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Interview with Finance Minister P Chidambaram


Interview with Finance Minister P Chidambaram

Last updated: March 2 2007
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  • Interview with Finance Minister P Chidambaram

    Excerpts from an interview with Finance Minister P Chidambaram on Thursday-

    The main worry that the world and India have in this Budget is the lack of any element of reform in it. Is this government committed to pushing the reform process forward?

    I don't know what your definition of reform is. If you are talking about the liberalisation of the economy, the economy includes agriculture and agriculture cannot be liberalised or liberated unless the farmer is happy. We are producing enough foodgrain and other commodities for the Indian people.

    In earlier years, we addressed the concerns of industries and services. This year we left them almost alone, because they are virtually on auto-pilot.

    Both sectors are clocking double digit growth rate quarter after quarter. And if you were present at the chambers meeting this morning, they sang a very different tune to what they said to you on television yesterday.

    Everybody says there's not even a whiff of liberalisation for the industry or the services in the Budget.

    I don't agree. Read the sections on banking, insurance, capital market, innovative financing for infrastructure. Secondly, if the farm sector grows, the direct beneficiary is the industry and services sector.

    Chidambaram, your Budget numbers seem to assume slower economic growth next year.

    The nominal GDP growth is about 13 percent. That's not slow. Please remember, Budgets are based on BE (Budget Estimates) to BE. What happens during the year could be a one-off, could be because of certain unanticipated developments. But year after year, Budgets are made on BE to BE. And BE to BE, we have assumed a 13 percent growth rate.

    The economic growth is an average of 9 percent in the last two years; do you expect a 9 percent GDP growth next year as well?

    We are assuming a nominal growth rate of about 13 percent of GDP.Last year we assumed 12 percent of GDP. Taxes are not predictable. I cannot say I will collect this much this year.

    In the exercise of tax collection and tax administration .anything could happen in one sector of industry or another. Monsoons could fail. There are so many imponderables. We are assuming BE to BE 13 percent this year, which is more than last year.

    You have done things to make the stock market go down.

    I can understand why media channels focus on the stock markets. It's one market. It is an important market.

    The net impact of your proposals is that the tax burden has increased. Some companies will now be paying 40 percent of their income as tax. Education cess and dividend distribution tax.

    It's not so. The dividend distribution tax is a surrogate tax. It has to be paid by shareholders. You can't add that to the corporate tax. The marginal rate for an average shareholder is 20.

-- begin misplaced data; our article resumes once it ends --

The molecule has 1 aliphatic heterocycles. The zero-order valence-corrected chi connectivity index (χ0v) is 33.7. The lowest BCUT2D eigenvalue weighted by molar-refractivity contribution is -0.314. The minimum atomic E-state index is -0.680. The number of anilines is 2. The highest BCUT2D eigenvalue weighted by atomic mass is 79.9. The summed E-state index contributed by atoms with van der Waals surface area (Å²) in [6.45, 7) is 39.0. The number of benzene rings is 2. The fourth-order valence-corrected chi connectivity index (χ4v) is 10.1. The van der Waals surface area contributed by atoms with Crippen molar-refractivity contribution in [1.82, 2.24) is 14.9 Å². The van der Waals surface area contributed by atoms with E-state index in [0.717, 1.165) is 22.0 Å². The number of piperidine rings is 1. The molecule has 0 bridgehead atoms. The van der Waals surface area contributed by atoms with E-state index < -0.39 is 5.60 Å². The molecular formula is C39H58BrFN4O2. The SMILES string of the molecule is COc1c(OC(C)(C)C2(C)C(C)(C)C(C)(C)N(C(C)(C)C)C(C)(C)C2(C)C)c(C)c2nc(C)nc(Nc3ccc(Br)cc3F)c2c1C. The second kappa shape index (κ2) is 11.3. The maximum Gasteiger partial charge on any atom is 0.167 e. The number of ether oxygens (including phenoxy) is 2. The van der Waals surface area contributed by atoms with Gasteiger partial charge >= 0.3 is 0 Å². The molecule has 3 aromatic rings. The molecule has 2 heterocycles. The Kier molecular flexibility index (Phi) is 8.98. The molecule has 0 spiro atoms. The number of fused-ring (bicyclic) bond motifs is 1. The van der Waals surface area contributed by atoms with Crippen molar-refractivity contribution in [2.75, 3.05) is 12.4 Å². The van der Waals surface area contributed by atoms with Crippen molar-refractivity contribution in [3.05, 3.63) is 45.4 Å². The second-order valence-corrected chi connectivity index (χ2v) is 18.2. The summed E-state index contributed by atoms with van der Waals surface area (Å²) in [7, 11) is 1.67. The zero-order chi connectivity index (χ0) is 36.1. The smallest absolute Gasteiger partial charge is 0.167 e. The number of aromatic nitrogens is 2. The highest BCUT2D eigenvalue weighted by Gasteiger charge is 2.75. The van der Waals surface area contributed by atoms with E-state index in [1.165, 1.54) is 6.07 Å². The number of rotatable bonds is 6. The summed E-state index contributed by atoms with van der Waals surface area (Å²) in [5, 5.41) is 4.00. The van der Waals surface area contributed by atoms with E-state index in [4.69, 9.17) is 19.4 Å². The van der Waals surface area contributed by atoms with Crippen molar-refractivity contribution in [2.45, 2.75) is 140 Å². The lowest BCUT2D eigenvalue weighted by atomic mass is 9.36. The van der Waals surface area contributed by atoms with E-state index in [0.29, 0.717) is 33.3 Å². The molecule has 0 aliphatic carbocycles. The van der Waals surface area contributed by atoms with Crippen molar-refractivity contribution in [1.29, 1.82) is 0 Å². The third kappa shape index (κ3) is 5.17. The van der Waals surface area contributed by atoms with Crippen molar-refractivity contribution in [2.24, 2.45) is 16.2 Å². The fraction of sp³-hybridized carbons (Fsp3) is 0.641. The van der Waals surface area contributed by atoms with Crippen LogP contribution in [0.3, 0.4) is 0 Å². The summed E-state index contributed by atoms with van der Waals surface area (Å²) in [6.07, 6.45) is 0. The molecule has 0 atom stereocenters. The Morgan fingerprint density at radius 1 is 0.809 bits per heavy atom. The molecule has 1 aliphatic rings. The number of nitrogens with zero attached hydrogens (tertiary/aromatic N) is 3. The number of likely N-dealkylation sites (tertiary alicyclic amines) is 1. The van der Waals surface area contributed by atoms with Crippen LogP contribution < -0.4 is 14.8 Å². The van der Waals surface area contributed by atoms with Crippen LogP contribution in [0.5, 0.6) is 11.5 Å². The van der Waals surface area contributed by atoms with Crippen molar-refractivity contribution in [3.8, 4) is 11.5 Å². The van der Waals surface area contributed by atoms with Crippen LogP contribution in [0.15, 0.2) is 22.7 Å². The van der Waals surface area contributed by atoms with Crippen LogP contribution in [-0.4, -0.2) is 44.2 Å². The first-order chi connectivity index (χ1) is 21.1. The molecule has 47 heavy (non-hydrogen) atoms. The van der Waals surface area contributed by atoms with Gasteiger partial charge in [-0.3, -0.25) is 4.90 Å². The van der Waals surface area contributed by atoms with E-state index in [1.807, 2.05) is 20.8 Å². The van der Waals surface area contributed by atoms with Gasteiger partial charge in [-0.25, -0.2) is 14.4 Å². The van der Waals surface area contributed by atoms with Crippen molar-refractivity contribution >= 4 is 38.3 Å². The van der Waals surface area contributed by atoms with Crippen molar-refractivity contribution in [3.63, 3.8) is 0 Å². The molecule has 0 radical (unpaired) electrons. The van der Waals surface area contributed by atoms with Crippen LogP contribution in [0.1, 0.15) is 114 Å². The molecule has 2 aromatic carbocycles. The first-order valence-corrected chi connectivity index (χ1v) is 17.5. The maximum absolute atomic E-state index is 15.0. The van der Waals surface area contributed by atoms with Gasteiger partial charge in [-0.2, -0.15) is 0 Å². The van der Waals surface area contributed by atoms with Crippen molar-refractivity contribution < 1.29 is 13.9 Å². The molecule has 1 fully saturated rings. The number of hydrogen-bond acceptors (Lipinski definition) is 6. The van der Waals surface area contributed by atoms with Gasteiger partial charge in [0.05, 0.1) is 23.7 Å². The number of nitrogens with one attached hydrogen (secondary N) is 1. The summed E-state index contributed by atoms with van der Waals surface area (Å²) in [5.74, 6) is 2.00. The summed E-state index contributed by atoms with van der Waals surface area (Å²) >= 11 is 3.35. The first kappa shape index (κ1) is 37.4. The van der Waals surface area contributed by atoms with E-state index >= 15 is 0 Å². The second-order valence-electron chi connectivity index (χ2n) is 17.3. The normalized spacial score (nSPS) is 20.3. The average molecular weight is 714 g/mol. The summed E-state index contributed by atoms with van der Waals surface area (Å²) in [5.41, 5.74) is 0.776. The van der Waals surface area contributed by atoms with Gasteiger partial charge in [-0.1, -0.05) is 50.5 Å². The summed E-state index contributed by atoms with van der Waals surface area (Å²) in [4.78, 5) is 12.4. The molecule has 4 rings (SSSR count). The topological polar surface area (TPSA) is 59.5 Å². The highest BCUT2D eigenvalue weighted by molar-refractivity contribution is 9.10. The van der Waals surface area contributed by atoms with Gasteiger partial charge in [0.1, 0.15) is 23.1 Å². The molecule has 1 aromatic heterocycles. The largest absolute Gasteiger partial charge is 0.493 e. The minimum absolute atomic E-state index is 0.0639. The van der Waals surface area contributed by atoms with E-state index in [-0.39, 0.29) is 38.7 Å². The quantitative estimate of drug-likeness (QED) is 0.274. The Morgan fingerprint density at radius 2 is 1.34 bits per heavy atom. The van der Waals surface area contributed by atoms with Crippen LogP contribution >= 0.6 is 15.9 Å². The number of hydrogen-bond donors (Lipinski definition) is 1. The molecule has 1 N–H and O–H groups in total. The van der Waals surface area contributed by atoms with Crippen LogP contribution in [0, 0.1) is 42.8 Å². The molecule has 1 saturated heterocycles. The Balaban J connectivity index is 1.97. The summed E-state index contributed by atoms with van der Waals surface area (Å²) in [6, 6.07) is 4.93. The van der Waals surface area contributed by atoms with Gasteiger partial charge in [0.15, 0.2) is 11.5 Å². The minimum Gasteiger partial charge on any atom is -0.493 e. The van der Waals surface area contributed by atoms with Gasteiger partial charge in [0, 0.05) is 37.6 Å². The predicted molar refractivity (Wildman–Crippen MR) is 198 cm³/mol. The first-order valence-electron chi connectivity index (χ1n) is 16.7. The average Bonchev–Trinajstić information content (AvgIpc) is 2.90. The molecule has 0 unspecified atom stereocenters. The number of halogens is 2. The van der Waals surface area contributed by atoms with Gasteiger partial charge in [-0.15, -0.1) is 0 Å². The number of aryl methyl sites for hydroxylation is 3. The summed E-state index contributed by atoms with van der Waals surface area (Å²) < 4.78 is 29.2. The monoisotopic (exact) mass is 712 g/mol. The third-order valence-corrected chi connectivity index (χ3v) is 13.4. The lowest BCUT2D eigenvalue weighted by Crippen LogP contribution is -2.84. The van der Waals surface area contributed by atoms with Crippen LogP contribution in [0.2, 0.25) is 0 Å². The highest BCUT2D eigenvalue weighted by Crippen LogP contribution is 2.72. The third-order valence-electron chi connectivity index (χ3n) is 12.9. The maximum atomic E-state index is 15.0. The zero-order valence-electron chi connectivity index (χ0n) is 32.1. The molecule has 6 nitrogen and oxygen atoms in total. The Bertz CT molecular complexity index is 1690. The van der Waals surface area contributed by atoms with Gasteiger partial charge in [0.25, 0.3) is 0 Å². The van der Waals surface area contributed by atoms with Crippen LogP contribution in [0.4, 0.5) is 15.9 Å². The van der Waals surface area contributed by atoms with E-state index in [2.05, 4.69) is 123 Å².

We have kept the dividend distribution tax at 15, which is nowhere near the marginal rate of 20. So you are still paying a surrogate tax, which is less than what you pay when the dividend has gone into his hands.

    The only addition to the corporate tax burden is the one percent education cess. That applies to all tax payers in the country, including you, if you buy a pair of shoes or a jacket.That's to mobilise funds for higher education. What's wrong with that?

    Why put a fringe benefit tax on Esops? Esops are seen as rewarding employees, a re-distribution of wealth.India is the only country to have this.

    That's not correct. Australia and New Zealand also have FBT. If you take the view that e-sops are a fringe benefit, it must be taxed. EsopS is given to keep an employee with you. It's an addition to the compensation package, or is it not?

    Should we expect reforms in insurance and disinvestment outside the Budget, when there is not so much media glare?

    The banking and insurance bills are pending in Parliament. I said we will introduce the insurance bill, the micro finance bill in this session. We are not going back on any reforms. What happens to the bills in Parliament is not in my control.

    What have you done in this Budget to control inflation?

    Three steps have been taken: fiscal, monetary and on the supply side. In fiscal we took steps in January and we are taking steps now. the customs duty, the excise duty. Monetary steps are taken by the RBI.

    On the supply side, a number of steps have been announced. I am addressing the issues that impact the supply side, like credit, water, power, seeds, and fertilisers. There is a sincere effort to lower inflation. We are assuming 13 percent nominal GDP growth, we are hoping to keep inflation between 4 and 5 percent.
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